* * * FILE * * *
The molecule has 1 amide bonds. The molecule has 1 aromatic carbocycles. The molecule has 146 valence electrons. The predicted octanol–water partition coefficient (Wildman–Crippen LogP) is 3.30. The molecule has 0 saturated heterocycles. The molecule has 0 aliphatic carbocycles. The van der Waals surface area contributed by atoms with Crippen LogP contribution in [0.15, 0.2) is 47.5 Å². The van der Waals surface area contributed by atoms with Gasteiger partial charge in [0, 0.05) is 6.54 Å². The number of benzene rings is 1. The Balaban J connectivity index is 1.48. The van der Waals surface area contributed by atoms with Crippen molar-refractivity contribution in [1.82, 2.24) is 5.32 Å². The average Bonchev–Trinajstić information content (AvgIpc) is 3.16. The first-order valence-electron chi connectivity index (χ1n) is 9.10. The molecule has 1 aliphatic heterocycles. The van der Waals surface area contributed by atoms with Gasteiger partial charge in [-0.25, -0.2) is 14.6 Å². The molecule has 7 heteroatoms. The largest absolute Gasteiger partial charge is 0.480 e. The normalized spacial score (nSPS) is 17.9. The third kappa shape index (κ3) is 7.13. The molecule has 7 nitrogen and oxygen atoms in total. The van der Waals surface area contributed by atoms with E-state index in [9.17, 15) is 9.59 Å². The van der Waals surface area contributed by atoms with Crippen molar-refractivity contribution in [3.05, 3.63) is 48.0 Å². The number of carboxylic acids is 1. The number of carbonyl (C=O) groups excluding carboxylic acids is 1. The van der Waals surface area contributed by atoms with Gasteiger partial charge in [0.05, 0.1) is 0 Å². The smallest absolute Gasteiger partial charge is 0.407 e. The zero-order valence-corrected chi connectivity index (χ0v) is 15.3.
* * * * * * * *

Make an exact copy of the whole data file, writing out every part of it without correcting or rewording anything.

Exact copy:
The molecule has 1 amide bonds. The molecule has 1 aromatic carbocycles. The molecule has 146 valence electrons. The predicted octanol–water partition coefficient (Wildman–Crippen LogP) is 3.30. The molecule has 0 saturated heterocycles. The molecule has 0 aliphatic carbocycles. The van der Waals surface area contributed by atoms with Crippen LogP contribution in [0.15, 0.2) is 47.5 Å². The van der Waals surface area contributed by atoms with Gasteiger partial charge in [0, 0.05) is 6.54 Å². The number of benzene rings is 1. The Balaban J connectivity index is 1.48. The van der Waals surface area contributed by atoms with Crippen molar-refractivity contribution in [1.82, 2.24) is 5.32 Å². The average Bonchev–Trinajstić information content (AvgIpc) is 3.16. The first-order valence-electron chi connectivity index (χ1n) is 9.10. The molecule has 1 aliphatic heterocycles. The van der Waals surface area contributed by atoms with Gasteiger partial charge in [-0.25, -0.2) is 14.6 Å². The molecule has 7 heteroatoms. The largest absolute Gasteiger partial charge is 0.480 e. The normalized spacial score (nSPS) is 17.9. The third kappa shape index (κ3) is 7.13. The molecule has 7 nitrogen and oxygen atoms in total. The van der Waals surface area contributed by atoms with E-state index in [9.17, 15) is 9.59 Å². The van der Waals surface area contributed by atoms with Crippen molar-refractivity contribution in [3.05, 3.63) is 48.0 Å². The number of carboxylic acids is 1. The number of carbonyl (C=O) groups excluding carboxylic acids is 1. The van der Waals surface area contributed by atoms with Gasteiger partial charge in [0.05, 0.1) is 0 Å². The smallest absolute Gasteiger partial charge is 0.407 e. The zero-order valence-corrected chi connectivity index (χ0v) is 15.3.